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The fascination we had with our forebears increased when nearly everyone was displaced by the pandemic. Deborah Liu (CEO of Ancestry.com), says this: “Covid-19 was a devastating event that claimed many elderly family members.”
“The people we lost during Covid-19 are a stark reminder of how important our family stories are, and why we should preserve their memories while we still can,’’ adds Liu, a Silicon Valley veteran who’s also the daughter of Chinese immigrants and a mother of three.
Liu now seeks new methods to link people with their pasts as the epidemic begins to ease. He also wants to build a global genealogy empire that boasts more than 30,000,000 digital records. Ancestry.com has recently redesigned its mobile app in order to make it easier for users who are on the go, whether they’re traveling for work or pleasure. The company is also working on family-oriented collaboration tools that allow subscribers to scan and share photos from the past.
“We will make Ancestry not just something we do by ourselves,’’ the 45-year-old chief executive explains. “We call it ‘the me to we.’’’
Liu took command of the world’s biggest provider of digital family history records during a growth spurt that boosted its 2021 revenue 10% to $1.3 billion. Following nearly 12 years working at Facebook Marketplace (a popular online flea-market), she joined the company last year. Her previous roles included product management at PayPal and eBay. Liu, who is a Civil Engineer by Stanford, also has an M.B.A.
TIME recently spoke with Liu about the revelatory risks of DNA tests, conquering her “imposter syndrome,” managing Generation Z staffers, and ways to expand the number of women in the tech industry.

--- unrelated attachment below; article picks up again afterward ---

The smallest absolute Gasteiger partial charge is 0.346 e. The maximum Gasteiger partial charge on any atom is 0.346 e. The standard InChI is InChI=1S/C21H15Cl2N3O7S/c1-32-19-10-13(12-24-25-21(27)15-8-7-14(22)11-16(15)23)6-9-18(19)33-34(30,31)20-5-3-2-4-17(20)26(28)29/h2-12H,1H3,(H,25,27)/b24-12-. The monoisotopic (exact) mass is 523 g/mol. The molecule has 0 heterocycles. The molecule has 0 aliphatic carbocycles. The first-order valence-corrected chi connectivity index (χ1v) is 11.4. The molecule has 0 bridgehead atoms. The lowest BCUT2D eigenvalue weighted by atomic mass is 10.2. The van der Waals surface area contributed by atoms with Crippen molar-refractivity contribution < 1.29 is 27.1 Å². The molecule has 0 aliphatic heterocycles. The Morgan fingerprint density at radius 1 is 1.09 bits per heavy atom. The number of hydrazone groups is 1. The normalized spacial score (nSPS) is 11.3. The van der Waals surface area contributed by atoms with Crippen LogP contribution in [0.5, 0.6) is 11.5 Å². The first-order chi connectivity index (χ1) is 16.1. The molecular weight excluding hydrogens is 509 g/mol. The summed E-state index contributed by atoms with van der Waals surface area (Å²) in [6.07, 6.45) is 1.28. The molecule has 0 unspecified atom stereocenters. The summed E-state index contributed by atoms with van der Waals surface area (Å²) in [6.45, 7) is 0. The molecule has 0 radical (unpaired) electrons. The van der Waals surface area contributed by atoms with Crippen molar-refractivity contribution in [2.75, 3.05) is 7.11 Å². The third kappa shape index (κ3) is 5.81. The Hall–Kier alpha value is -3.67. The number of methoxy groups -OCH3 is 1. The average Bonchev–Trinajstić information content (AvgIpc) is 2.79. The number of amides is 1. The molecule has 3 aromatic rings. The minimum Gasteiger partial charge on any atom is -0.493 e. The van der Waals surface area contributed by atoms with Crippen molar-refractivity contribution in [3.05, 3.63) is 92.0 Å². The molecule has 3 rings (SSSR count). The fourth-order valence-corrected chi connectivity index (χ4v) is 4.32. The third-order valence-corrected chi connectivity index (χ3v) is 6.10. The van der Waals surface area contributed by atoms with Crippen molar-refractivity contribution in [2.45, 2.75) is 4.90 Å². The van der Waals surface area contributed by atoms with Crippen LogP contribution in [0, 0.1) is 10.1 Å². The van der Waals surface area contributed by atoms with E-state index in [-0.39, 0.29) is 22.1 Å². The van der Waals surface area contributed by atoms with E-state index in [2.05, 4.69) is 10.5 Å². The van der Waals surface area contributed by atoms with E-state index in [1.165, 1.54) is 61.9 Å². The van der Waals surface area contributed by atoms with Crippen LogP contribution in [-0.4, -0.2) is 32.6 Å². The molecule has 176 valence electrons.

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This interview was edited and condensed for clarity..
Ancestry.com has provided additional insight into your family.
Ancestry was the first thing I used when I began to explore my CEO position. My family’s history has opened up new perspectives. My brother in law found out his mother is Native American at 40%. Each family has many stories.
Ancestry.com’s DNA tests sometimes reveal long-hidden family secrets, such as infidelity or adoption. These unexpected results are handled by special teams that deal with customer questions. What other ways can you handle this delicate issue? How will it affect your integrity and prevent Facebook from suing you?
You have a variety of security measures. There are many safeguards in place as we share secrets. We also want to support people on their journey through history. People are supported by special teams that help them understand the implications of their DNA tests.
First and foremost, the customer has control. We’re honoring users’ privacy and preferences. The test is completely anonymous and you can take it only for yourself. Your DNA can be deleted after you get the results. Our products will be improved continuously.
Your family was small and had very few Asian families. You got bullied relentlessly. Some hateful residents even broke windows of your family’s home. What did this mistreatment do to your Chinese heritage?